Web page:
Casting was always a strong suit for Carpenter as well, and while we don’t get a Kurt Russell or a Roddy Piper here we do get one Jameson Parker and, with that, one damn fine mustache. Seriously, did someone in makeup put a wig on a NY strip steak and glue it to his lip? I’ll bet that push broom has swept more than a few corners clean. Parker might be one of the few leading men to be upstaged by his own facial hair. He’s a fine leading man, mildly charismatic, but he’s also got a bit of a creeper vibe to him. His early come-ons to Catherine (Lisa Blount) are awkward, but then I guess he is supposed to be a bit of a nerd here, right? Pleasence is here for gravitas, nothing more. Other than saying, “Hey guys, here’s this evil liquid I found”, there isn’t a lot for him to do in the film. He spends half the movie hiding and reading his bible. Peter Jason has his Carpenter debut here, his first of seven films they did together, and he mostly provides comic relief. He’s one of those great character actors that round out a picture and elevate it. Dennis Dun had been seen previously in Big Trouble in Little China (1986), and he plays his character here with the same frantic energy and horn dog nature we got in that film.
As a huge Alice Cooper fan, can I just say how fantastic it was seeing him in a horror movie I love? Just two years earlier he starred in Monster Dog (1985), which is only worth watching for the two music videos he performs. To give you an idea of how bad it is if you haven’t seen it, the director is Claudio Fragasso. Yes, the guy who did Troll 2 (1990). Anyway, Cooper got involved because his manager, Shep Gordon was a producer on the film and suggested Alice record a song for the movie. He did, and then he wound up playing the “leader” of the homeless people, eventually using one of his own stage props to impale a victim who also happened to be listening to the song Cooper recorded for the film.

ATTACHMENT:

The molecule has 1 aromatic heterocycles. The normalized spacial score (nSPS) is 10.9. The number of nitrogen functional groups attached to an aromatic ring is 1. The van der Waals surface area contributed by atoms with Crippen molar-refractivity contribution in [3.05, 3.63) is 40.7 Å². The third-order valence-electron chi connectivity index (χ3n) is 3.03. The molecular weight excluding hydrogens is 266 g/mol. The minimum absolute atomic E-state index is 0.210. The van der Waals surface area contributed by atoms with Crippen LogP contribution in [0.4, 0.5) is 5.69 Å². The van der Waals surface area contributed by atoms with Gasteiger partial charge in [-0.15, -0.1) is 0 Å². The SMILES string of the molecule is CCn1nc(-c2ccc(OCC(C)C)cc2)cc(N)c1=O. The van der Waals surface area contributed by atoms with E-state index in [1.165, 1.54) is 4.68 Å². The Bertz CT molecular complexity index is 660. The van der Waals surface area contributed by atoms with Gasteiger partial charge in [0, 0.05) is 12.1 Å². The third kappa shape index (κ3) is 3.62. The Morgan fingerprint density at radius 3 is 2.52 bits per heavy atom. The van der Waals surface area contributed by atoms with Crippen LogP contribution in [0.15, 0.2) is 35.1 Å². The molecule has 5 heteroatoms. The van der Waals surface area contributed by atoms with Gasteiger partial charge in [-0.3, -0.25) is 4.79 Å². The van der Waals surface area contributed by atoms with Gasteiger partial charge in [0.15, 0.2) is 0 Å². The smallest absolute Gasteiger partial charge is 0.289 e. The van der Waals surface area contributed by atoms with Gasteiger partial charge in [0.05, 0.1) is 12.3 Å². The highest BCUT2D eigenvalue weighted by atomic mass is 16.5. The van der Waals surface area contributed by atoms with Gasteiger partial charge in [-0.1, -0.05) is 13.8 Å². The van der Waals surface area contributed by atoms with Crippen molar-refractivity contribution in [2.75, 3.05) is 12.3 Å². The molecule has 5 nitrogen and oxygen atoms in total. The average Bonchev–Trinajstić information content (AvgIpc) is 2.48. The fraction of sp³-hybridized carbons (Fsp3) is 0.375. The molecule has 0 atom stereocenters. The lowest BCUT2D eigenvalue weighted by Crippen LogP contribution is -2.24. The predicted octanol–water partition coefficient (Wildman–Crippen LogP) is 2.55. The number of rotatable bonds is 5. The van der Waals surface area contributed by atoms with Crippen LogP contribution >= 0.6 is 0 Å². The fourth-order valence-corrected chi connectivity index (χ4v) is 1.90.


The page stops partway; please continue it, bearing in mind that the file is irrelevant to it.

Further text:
Prince of Darkness contains many of the themes and settings that Carpenter liked to employ – the church’s forced isolation and confined setting, paranoid, mistrust, a small outnumbered group fighting against many, and an ending that suggests things aren’t going to just go back to being how they once were. This film has one of those powerful endings that knows exactly when to cut, leaving viewers’ brains in a scramble trying to hypothesize what happens next. It’s a vastly underrated film, and now thanks to Scream Factory we get it served up on blu-ray with healthy upgrades in both picture and sound, as well as enough extras to keep Satan occupied through the next millennia.
Carpenter shot this film using wide-angle lenses in an anamorphic format, which often results in some softness around the edges. Make no mistake; this is the best the film has ever looked. There’s a moderate layer of grain over the image, preserving the filmic aesthetic. Fine detail receives a big boost over the previous DVDs, as exemplified in the cracks on Pleasence’s face, or the ability to count the individual hairs that make-up Parker’s luxurious flavor saver. An occasional problem with films being seen in HD is that make-up work or other effects lose their magic under the scrutiny of hi-def, but thankfully the only element that’s made more apparent is the matte work used in the beginning. The palette used is fairly dark and devoid of bright colors, but this disc has no problem making sure everything is delineated and crisp. Black levels likewise hold up well, allowing for detail to appear even through shadow. The audio comes with both 2.0 and 5.1 DTS-HD MA offerings. The multi-track is the better choice, allowing the full range of Carpenter and Howarth’s incredible score room to breathe through every available speaker. The rear channels provide nice support to the front mix, enveloping listeners with a chilling ambiance.